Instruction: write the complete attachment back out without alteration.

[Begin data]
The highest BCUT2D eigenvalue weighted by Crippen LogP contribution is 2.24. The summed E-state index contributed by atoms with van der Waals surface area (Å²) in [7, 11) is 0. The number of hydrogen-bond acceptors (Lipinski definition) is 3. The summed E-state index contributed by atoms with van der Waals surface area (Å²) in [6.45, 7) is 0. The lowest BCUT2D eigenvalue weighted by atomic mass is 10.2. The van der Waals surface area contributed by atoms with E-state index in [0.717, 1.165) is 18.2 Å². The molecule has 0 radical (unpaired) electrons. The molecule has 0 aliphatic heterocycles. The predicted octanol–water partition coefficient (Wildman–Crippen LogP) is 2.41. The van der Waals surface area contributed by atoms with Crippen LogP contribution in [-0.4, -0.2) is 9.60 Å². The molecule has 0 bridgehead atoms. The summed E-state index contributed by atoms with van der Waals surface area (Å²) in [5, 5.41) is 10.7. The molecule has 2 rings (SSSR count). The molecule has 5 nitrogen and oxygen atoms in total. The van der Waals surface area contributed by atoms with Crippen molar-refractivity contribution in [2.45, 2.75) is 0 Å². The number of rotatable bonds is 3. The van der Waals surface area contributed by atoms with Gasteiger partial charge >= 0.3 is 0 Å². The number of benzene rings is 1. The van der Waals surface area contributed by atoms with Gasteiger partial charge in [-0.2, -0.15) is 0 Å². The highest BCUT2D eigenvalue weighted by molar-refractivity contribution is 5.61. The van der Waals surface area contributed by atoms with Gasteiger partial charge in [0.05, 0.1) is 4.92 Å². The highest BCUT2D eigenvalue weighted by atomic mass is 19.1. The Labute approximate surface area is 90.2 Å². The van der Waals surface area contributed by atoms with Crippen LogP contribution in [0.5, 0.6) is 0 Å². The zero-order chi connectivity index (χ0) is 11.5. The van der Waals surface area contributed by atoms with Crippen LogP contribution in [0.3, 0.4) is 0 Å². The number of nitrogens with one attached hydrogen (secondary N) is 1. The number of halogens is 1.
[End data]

The highest BCUT2D eigenvalue weighted by Crippen LogP contribution is 2.24. The summed E-state index contributed by atoms with van der Waals surface area (Å²) in [7, 11) is 0. The number of hydrogen-bond acceptors (Lipinski definition) is 3. The summed E-state index contributed by atoms with van der Waals surface area (Å²) in [6.45, 7) is 0. The lowest BCUT2D eigenvalue weighted by atomic mass is 10.2. The van der Waals surface area contributed by atoms with E-state index in [0.717, 1.165) is 18.2 Å². The molecule has 0 radical (unpaired) electrons. The molecule has 0 aliphatic heterocycles. The predicted octanol–water partition coefficient (Wildman–Crippen LogP) is 2.41. The van der Waals surface area contributed by atoms with Crippen LogP contribution in [-0.4, -0.2) is 9.60 Å². The molecule has 0 bridgehead atoms. The summed E-state index contributed by atoms with van der Waals surface area (Å²) in [5, 5.41) is 10.7. The molecule has 2 rings (SSSR count). The molecule has 5 nitrogen and oxygen atoms in total. The van der Waals surface area contributed by atoms with Crippen molar-refractivity contribution in [2.45, 2.75) is 0 Å². The number of rotatable bonds is 3. The van der Waals surface area contributed by atoms with Gasteiger partial charge >= 0.3 is 0 Å². The number of benzene rings is 1. The van der Waals surface area contributed by atoms with Gasteiger partial charge in [-0.2, -0.15) is 0 Å². The highest BCUT2D eigenvalue weighted by molar-refractivity contribution is 5.61. The van der Waals surface area contributed by atoms with Gasteiger partial charge in [0.05, 0.1) is 4.92 Å². The highest BCUT2D eigenvalue weighted by atomic mass is 19.1. The Labute approximate surface area is 90.2 Å². The van der Waals surface area contributed by atoms with Crippen LogP contribution in [0.5, 0.6) is 0 Å². The zero-order chi connectivity index (χ0) is 11.5. The van der Waals surface area contributed by atoms with Crippen LogP contribution in [0.3, 0.4) is 0 Å². The number of nitrogens with one attached hydrogen (secondary N) is 1. The number of halogens is 1.